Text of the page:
Scott Stockwell, diversity group leader at IBM UK, spoke to The Independent newspaper in their recent article, "The number of gay people in senior positions is growing":

"We have had a general employee diversity policy in place since 1953 and although we are not able to collect specific statistics on the sexuality of our staff, we believe that IBM senior management not only understands the issues but is geared up to fully support any member of staff who does decide to come out."

I spoke to my good friend Beau Giles, a student living in Australia; spoke to me about entering the IT industry and the choices he'd make:

"I guess I'd want to work for companies that wouldn't discriminate towards you in the first place For example, on Apple's jobs page, they have 'We are committed to diversity. Apple is an Equal Opportunity Employer'. But, wouldn't work be just like the 'outside' world? You'd just come out to who you'd trust."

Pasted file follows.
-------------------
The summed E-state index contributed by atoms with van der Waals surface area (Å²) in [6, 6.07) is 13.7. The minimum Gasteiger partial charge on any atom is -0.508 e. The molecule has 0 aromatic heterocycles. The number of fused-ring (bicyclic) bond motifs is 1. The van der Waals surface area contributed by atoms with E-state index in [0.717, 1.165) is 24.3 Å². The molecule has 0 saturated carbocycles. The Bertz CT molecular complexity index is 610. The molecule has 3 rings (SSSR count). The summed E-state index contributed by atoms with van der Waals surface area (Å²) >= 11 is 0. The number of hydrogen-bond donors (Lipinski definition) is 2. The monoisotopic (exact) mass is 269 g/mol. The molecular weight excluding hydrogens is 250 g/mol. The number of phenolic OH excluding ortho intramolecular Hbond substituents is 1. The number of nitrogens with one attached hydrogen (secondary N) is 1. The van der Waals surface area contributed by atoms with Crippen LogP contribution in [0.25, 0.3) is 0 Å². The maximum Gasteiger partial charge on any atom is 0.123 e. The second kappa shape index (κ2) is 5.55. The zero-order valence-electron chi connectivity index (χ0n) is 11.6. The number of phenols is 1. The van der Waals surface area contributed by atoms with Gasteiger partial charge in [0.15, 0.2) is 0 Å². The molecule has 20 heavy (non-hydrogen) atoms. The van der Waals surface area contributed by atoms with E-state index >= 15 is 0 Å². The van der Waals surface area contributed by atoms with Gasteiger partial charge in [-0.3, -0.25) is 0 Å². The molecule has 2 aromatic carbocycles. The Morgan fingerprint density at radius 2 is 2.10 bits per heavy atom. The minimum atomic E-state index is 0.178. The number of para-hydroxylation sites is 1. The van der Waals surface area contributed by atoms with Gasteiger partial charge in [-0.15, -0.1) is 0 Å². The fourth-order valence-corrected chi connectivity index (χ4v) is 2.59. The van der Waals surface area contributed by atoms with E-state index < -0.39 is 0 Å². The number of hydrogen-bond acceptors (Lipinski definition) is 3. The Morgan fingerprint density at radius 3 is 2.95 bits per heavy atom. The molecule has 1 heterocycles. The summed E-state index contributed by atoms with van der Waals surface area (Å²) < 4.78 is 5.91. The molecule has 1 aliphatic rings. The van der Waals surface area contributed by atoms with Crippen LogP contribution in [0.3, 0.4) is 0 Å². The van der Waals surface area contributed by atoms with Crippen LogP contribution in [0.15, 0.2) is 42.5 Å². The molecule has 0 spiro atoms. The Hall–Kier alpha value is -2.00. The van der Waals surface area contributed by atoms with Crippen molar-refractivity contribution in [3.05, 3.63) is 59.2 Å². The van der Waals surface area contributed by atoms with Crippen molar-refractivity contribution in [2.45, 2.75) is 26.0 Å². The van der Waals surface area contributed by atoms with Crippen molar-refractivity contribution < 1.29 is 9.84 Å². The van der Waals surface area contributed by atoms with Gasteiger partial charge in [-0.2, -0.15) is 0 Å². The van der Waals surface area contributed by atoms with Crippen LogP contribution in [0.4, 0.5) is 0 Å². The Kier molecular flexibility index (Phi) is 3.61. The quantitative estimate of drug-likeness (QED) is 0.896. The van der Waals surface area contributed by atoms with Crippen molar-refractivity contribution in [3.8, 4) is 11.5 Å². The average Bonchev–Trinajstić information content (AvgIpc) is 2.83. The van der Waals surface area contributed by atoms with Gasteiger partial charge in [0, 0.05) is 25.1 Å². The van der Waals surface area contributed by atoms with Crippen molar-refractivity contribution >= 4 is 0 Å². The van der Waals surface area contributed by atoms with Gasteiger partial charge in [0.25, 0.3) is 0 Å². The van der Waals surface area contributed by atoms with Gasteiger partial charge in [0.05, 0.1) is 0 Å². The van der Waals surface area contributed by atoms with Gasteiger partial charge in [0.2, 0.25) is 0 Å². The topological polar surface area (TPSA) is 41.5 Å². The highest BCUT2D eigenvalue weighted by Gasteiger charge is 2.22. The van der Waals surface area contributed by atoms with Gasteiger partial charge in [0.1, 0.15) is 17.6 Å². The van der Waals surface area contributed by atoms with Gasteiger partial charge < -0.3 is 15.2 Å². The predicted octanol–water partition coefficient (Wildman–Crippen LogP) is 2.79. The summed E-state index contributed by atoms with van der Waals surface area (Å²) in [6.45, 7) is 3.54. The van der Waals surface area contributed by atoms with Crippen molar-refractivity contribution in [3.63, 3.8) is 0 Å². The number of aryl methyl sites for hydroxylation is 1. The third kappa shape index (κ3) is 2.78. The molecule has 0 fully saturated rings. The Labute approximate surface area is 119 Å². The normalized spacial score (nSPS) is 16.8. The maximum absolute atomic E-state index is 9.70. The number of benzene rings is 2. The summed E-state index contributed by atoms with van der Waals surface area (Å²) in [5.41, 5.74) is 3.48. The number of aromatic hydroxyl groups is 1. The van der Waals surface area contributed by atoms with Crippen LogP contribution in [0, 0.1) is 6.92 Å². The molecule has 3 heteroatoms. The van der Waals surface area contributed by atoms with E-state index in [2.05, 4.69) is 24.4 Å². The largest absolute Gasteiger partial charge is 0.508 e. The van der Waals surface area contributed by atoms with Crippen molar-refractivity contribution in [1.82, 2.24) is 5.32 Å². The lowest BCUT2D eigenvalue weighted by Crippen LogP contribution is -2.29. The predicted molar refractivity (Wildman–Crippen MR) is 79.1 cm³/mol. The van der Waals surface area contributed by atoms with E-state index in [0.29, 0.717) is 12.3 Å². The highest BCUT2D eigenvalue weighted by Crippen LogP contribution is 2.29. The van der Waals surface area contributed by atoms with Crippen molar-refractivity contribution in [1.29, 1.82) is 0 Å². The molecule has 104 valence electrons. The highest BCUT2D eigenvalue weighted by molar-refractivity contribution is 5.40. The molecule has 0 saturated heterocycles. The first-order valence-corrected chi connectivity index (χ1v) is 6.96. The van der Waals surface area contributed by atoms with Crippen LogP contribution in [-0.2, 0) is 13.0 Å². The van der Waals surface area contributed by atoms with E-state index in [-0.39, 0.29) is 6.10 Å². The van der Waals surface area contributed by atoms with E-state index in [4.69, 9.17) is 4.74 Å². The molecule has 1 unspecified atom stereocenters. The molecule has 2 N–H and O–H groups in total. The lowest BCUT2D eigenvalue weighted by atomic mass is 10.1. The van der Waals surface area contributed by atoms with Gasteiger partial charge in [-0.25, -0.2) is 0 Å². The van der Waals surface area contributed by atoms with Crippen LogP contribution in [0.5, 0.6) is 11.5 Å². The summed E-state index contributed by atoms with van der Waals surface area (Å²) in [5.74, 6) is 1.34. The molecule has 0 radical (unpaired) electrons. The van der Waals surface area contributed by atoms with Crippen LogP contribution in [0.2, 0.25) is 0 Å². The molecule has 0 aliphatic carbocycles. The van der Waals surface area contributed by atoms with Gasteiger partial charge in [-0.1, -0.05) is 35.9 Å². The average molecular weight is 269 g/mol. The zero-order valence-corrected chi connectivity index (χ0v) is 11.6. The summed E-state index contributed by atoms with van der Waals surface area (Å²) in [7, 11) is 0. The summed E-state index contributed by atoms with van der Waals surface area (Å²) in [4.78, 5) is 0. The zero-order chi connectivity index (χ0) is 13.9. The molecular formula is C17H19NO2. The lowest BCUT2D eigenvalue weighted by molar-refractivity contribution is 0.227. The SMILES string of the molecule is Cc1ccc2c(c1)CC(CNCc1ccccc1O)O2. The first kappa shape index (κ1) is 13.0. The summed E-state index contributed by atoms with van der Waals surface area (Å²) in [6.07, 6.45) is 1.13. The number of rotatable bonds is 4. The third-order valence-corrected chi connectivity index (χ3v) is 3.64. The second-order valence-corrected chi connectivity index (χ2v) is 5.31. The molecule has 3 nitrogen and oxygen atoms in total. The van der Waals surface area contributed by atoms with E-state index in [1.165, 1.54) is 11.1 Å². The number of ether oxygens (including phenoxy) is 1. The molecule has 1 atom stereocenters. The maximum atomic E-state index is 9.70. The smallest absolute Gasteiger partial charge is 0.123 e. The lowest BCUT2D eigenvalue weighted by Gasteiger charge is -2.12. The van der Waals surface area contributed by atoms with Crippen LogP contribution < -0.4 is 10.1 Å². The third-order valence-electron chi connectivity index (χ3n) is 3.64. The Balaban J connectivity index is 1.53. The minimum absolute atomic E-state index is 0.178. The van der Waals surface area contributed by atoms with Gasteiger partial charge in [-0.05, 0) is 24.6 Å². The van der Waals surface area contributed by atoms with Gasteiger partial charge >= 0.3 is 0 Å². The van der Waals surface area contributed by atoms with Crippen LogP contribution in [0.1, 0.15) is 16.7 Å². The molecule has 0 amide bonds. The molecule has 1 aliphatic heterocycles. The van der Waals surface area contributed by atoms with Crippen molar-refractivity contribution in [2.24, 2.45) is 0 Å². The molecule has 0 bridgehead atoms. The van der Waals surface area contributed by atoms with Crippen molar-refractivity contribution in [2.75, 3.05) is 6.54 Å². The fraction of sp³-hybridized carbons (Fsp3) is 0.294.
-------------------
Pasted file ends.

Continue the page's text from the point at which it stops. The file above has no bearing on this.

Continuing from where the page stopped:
It seems over the vast majority of the "developed" world - the UK, the US, Australia, New Zealand, most of Europe and probably Russia - being LGBT isn't a problem. Nowadays we live in a world where (again, I'm keen to stress) the vast majority of people are accepting, understanding, tolerant and well informed about homosexuality. It doesn't strike a problem because we know being gay isn't a disease, you can't catch AIDS by going near someone who's gay, and you can't "catch" being gay. We see gay people as ordinary people, caring, understanding people, who are just the same as straight people with a difference in sexual orientation.

yayforgay-small.pngOK, so we may have a slight situation in places like Iran, where you even mention the word "gay" and you can get hanged... thankfully some nations have stopped deporting gay people back to Iran, because in my opinion, a government which will send someone in extreme danger of capital punishment for being gay is repugnant and abhorrent.